DMB communities are special places with robust strengths and rich connections that contribute to the success of the children who grow up in Eastmark, Marley Park and Verrado. And the research supports this.
According to the Search Institute – an applied social science research organization focused on the healthy development of young people – there is significant evidence that specific community assets contribute to children’s health and well-being. The Search Institute’s 40 Developmental Assets are concrete, common sense, positive experiences and qualities essential to raising successful young people. These assets have the power to influence the choices young people make to help them become caring, responsible adults.
DMB communities excel in many of the 40 Developmental Assets. Here’s 15 that stand out:
(1) Family Support – Provides high levels of consistent and predictable love, physical care, and positive attention.
(2) Other Adult Relationships – Experiences consistent, caring relationships with adults outside the family.
(3) Caring Neighbors – Relationship network include neighbors who provide emotional support.
(4) Caring Climate in Childcare and Educational Settings – Creates environments that are nurturing, accepting, encouraging, and secure.
(5) Parent Involvement in Childcare and Education – Collaborates to create a consistent and supportive approach to fostering successful growth.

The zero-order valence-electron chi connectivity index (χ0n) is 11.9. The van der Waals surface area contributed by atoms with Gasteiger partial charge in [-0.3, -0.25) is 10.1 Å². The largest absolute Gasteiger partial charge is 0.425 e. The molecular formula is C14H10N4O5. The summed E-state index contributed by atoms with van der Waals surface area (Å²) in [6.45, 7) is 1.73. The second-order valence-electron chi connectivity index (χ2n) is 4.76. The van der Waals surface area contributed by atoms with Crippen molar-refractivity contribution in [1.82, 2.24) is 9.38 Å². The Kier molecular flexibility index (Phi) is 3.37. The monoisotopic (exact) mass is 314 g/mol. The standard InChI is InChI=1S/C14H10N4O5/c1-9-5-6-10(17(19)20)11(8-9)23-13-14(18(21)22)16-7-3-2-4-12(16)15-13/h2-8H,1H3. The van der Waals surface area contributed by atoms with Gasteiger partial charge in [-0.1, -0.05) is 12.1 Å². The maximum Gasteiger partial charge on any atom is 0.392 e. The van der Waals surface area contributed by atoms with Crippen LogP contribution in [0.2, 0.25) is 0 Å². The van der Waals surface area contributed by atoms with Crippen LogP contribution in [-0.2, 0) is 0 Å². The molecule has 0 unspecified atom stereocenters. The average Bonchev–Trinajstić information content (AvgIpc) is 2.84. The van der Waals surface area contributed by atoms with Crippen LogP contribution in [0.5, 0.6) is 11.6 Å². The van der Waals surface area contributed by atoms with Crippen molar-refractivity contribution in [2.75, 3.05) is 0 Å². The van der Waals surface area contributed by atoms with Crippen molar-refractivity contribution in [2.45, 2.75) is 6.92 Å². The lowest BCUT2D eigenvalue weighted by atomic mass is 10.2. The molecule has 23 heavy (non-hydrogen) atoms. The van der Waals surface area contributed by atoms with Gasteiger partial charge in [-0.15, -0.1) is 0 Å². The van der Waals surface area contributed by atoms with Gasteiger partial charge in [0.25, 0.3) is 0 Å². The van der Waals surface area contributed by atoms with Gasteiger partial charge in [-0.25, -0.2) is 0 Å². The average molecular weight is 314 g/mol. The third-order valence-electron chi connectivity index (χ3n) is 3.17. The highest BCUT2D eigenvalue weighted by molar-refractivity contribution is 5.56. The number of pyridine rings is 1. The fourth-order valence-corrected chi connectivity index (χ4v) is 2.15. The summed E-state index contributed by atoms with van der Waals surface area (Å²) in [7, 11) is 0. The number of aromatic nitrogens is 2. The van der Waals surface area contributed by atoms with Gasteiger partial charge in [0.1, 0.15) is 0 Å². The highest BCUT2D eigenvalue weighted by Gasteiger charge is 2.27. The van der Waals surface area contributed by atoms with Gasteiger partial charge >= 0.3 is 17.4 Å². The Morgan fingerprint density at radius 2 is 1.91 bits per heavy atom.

(6) Community Cherishes and Values Children – Welcomed and included throughout community life.
(7) Children Seen as Resources – Invests in a system of family support and high-quality activities.
(8) Service to Others – Opportunities to perform meaningful and caring action for others.
(9) Safety – Ensures children’s health and safety.
(10) Neighborhood Boundaries – Encourages positive acceptable behavior and intervene in negative behavior.
(11) Adult Role Models – Adults model self-control, social skills, engagement in learning, and healthy lifestyles.
(12) Positive Peer Relationships – Opportunities to interact positively with other children.
(13) Positive Expectations – Supports behaving appropriately, undertaking challenging tasks, and performing activities to the best of their ability.
(14) Play and Creative Activities – Opportunities to play in ways that allow self-expression, physical activity, and interaction with others.
(15) Out of Home and Community Programs – Experiences well designed programs led by competent, caring adults in well maintained settings.